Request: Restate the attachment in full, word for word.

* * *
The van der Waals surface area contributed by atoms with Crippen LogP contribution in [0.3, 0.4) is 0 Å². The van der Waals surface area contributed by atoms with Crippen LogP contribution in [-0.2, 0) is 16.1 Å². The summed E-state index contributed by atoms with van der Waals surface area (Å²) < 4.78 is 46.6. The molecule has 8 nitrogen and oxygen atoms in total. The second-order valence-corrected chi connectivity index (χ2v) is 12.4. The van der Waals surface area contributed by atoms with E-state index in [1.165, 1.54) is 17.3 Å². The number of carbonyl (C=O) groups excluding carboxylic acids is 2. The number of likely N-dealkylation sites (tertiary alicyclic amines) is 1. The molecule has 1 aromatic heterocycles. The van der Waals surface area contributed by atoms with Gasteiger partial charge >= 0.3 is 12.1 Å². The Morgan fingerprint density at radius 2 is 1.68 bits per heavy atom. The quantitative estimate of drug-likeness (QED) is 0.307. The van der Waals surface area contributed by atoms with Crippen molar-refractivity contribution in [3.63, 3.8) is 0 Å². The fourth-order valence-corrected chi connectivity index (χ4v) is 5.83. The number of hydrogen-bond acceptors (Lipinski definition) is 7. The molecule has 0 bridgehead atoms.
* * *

The van der Waals surface area contributed by atoms with Crippen LogP contribution in [0.3, 0.4) is 0 Å². The van der Waals surface area contributed by atoms with Crippen LogP contribution in [-0.2, 0) is 16.1 Å². The summed E-state index contributed by atoms with van der Waals surface area (Å²) < 4.78 is 46.6. The molecule has 8 nitrogen and oxygen atoms in total. The second-order valence-corrected chi connectivity index (χ2v) is 12.4. The van der Waals surface area contributed by atoms with E-state index in [1.165, 1.54) is 17.3 Å². The number of carbonyl (C=O) groups excluding carboxylic acids is 2. The number of likely N-dealkylation sites (tertiary alicyclic amines) is 1. The molecule has 1 aromatic heterocycles. The van der Waals surface area contributed by atoms with Gasteiger partial charge >= 0.3 is 12.1 Å². The Morgan fingerprint density at radius 2 is 1.68 bits per heavy atom. The quantitative estimate of drug-likeness (QED) is 0.307. The van der Waals surface area contributed by atoms with Crippen molar-refractivity contribution in [3.63, 3.8) is 0 Å². The fourth-order valence-corrected chi connectivity index (χ4v) is 5.83. The number of hydrogen-bond acceptors (Lipinski definition) is 7. The molecule has 0 bridgehead atoms.